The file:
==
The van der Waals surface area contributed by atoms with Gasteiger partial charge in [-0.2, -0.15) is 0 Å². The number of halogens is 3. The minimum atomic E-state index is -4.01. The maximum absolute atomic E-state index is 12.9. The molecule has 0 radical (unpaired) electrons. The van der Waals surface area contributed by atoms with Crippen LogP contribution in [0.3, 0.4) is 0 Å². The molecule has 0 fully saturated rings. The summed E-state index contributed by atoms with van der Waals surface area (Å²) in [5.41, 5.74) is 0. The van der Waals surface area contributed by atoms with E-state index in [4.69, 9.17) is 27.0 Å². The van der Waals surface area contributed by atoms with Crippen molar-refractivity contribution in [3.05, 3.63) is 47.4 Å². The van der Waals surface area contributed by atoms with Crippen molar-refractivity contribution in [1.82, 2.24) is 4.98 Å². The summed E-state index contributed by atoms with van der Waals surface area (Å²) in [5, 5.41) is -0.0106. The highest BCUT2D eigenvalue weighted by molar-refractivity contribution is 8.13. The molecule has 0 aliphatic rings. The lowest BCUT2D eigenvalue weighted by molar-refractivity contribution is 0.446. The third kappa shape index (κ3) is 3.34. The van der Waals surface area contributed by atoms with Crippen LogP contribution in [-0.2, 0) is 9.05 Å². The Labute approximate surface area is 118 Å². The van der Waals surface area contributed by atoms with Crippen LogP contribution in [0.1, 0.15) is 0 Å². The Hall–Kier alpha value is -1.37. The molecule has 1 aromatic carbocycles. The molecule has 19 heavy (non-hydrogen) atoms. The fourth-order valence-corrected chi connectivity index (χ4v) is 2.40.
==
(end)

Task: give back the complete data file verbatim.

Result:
The van der Waals surface area contributed by atoms with Gasteiger partial charge in [-0.2, -0.15) is 0 Å². The number of halogens is 3. The minimum atomic E-state index is -4.01. The maximum absolute atomic E-state index is 12.9. The molecule has 0 radical (unpaired) electrons. The van der Waals surface area contributed by atoms with Crippen LogP contribution in [0.3, 0.4) is 0 Å². The molecule has 0 fully saturated rings. The summed E-state index contributed by atoms with van der Waals surface area (Å²) in [5.41, 5.74) is 0. The van der Waals surface area contributed by atoms with E-state index in [4.69, 9.17) is 27.0 Å². The van der Waals surface area contributed by atoms with Crippen molar-refractivity contribution in [3.05, 3.63) is 47.4 Å². The van der Waals surface area contributed by atoms with Crippen molar-refractivity contribution in [1.82, 2.24) is 4.98 Å². The summed E-state index contributed by atoms with van der Waals surface area (Å²) in [5, 5.41) is -0.0106. The highest BCUT2D eigenvalue weighted by molar-refractivity contribution is 8.13. The molecule has 0 aliphatic rings. The lowest BCUT2D eigenvalue weighted by molar-refractivity contribution is 0.446. The third kappa shape index (κ3) is 3.34. The van der Waals surface area contributed by atoms with Crippen LogP contribution in [-0.2, 0) is 9.05 Å². The Labute approximate surface area is 118 Å². The van der Waals surface area contributed by atoms with Crippen LogP contribution in [0.1, 0.15) is 0 Å². The Hall–Kier alpha value is -1.37. The molecule has 1 aromatic carbocycles. The molecule has 19 heavy (non-hydrogen) atoms. The fourth-order valence-corrected chi connectivity index (χ4v) is 2.40.